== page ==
Here's one of those possibilities: Use 3D printing to present big data. I recall reading some months ago about the potential for 3D printing to give the blind ways to "see" things like stars through touch. More recently, the ability for the blind to get a tactile feel for picture books was highlighted by NPR.
The idea of 3D presentation of big data isn't all that new, but with costs of 3D printers coming down and manufacturers building in new capabilities, we're moving toward a time when a data scientist can more easily deliver results in more meaningful ways that people can see and touch.
This week, the MIT Technology Review focused on some of the work being done in presenting big data in new ways, again utilizing 3D printing. In "How 3-D Printing is Revolutionizing the Display of Big Data" MIT researchers discussed how a 3D rendering of the school's Cambridge, Mass., campus allowed people to see on an interactive, color-coded, 3D map how tall the school's buildings are.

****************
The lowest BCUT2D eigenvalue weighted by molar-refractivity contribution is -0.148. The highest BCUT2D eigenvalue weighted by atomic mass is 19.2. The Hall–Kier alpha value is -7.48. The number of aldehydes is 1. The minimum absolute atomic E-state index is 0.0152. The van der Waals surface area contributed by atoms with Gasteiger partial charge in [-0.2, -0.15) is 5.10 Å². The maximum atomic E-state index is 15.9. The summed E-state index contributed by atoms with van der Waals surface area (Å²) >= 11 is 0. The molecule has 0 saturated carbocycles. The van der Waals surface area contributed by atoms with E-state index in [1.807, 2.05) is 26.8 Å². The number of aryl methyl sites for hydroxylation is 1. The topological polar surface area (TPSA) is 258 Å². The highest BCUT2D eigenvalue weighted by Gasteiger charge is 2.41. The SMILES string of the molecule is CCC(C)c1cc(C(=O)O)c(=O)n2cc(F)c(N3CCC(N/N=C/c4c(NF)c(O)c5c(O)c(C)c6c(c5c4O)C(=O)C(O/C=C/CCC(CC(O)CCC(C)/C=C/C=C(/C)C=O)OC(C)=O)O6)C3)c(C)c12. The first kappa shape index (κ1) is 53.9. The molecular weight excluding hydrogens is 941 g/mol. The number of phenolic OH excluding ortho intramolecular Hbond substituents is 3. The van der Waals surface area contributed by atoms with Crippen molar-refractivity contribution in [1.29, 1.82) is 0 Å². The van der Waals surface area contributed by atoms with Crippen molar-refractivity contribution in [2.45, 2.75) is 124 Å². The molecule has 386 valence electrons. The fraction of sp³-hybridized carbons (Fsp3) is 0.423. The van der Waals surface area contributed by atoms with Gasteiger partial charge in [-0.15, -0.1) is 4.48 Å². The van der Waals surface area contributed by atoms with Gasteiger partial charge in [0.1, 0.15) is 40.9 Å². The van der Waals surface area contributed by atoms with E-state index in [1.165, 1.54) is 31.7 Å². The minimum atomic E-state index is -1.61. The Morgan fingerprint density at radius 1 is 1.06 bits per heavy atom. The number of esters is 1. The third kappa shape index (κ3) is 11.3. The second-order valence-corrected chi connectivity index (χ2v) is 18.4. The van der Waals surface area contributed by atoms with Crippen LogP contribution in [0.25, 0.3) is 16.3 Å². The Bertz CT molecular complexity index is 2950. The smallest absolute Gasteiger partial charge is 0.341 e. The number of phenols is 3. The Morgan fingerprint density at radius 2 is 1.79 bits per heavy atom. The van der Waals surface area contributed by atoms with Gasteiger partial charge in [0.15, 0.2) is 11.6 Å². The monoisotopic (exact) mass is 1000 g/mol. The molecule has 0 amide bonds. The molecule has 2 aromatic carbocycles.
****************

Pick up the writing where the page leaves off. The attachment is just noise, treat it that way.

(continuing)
However, the MIT application described by MIT Lincoln Lab's Zachary Weber and Vijay Gadepally that struck me as having the greater commercial appeal was one that mapped out the patterns of Twitter subjects across campus. Tracking Twitter posts with geolocation illustrated which topics were being discussed in different sections of the campus.
Carry that idea into the corporate world, and a data scientist could show a marketing team on a 3D map where in a downtown area they should focus specific promotions with a view of the landscape. Or a transportation company could spot trouble spots based on GPS-enabled tracking systems.
What uses can you envision for 3D printing in your analytics group?